“I use ‘disruptive’ in both its good and bad connotations. Disruptive scientific and technological progress is not to me inherently good or inherently evil. But its arc is for us to shape. Technology’s progress is furthermore in my judgment unstoppable. But it is quite incorrect that it unfolds inexorably according to its own internal logic and the laws of nature.”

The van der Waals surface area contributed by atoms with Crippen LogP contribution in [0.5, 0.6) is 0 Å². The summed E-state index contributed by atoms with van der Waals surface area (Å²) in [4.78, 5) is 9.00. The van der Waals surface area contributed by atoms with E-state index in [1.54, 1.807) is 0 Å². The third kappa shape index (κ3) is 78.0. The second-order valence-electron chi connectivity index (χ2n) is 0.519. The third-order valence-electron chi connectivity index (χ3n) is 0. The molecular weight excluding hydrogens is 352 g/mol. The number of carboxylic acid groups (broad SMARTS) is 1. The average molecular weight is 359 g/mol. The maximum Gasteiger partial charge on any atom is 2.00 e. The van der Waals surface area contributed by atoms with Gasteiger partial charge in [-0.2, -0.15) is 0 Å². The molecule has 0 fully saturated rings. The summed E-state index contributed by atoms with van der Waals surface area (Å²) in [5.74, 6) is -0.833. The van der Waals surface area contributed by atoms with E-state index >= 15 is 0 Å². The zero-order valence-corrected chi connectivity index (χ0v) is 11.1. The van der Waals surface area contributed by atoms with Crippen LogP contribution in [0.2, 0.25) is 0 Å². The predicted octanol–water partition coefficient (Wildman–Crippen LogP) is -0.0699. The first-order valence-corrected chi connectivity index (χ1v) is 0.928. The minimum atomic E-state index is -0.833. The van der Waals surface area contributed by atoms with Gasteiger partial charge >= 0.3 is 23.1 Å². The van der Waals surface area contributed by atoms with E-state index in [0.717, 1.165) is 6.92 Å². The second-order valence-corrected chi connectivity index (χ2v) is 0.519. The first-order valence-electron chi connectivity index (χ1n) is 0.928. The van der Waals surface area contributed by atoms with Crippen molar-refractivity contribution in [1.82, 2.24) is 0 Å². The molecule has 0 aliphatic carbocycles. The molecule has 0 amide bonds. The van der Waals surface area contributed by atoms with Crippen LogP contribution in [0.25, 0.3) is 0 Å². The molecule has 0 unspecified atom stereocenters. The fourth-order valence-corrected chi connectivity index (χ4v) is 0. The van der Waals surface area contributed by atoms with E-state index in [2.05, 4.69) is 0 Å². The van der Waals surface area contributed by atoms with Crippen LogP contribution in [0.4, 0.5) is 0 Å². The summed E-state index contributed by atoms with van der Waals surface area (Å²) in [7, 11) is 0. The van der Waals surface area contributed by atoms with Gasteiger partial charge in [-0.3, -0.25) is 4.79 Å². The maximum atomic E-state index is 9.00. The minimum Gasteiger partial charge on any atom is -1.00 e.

What happens to the foreign policies of states when they acquire nuclear weapons? This presentation will offer a new typology of the effects of nuclear weapons on foreign policy. The typology allows scholars to move beyond simple claims of “nuclear emboldenment,” and allows for more nuanced predictions and empirical examinations of the ways in which nuclear weapons affect the foreign policies of current and future nuclear states. In this seminar, MTA/ISP Research Fellow Mark Bell will demonstrate the utility of this typology using a “hard” case: the United Kingdom.